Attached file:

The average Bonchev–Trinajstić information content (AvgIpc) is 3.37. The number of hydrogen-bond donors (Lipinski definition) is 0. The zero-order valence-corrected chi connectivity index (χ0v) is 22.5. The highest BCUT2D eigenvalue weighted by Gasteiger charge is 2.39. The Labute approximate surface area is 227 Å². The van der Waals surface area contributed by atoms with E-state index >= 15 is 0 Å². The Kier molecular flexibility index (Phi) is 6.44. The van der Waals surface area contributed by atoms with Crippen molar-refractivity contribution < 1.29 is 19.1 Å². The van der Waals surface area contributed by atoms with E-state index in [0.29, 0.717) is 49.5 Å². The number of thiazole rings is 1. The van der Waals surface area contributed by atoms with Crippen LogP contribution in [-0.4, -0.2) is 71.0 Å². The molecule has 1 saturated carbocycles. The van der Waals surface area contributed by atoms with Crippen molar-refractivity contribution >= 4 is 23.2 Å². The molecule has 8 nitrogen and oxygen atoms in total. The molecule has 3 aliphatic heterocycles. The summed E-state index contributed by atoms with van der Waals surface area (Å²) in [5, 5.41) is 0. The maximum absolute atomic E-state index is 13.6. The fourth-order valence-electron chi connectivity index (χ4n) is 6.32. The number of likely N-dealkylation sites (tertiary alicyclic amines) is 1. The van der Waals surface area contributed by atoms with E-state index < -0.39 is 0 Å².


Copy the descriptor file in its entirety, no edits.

The average Bonchev–Trinajstić information content (AvgIpc) is 3.37. The number of hydrogen-bond donors (Lipinski definition) is 0. The zero-order valence-corrected chi connectivity index (χ0v) is 22.5. The highest BCUT2D eigenvalue weighted by Gasteiger charge is 2.39. The Labute approximate surface area is 227 Å². The van der Waals surface area contributed by atoms with E-state index >= 15 is 0 Å². The Kier molecular flexibility index (Phi) is 6.44. The van der Waals surface area contributed by atoms with Crippen molar-refractivity contribution < 1.29 is 19.1 Å². The van der Waals surface area contributed by atoms with E-state index in [0.29, 0.717) is 49.5 Å². The number of thiazole rings is 1. The van der Waals surface area contributed by atoms with Crippen LogP contribution in [-0.4, -0.2) is 71.0 Å². The molecule has 1 saturated carbocycles. The van der Waals surface area contributed by atoms with Crippen molar-refractivity contribution >= 4 is 23.2 Å². The molecule has 8 nitrogen and oxygen atoms in total. The molecule has 3 aliphatic heterocycles. The summed E-state index contributed by atoms with van der Waals surface area (Å²) in [5, 5.41) is 0. The maximum absolute atomic E-state index is 13.6. The fourth-order valence-electron chi connectivity index (χ4n) is 6.32. The number of likely N-dealkylation sites (tertiary alicyclic amines) is 1. The van der Waals surface area contributed by atoms with E-state index < -0.39 is 0 Å².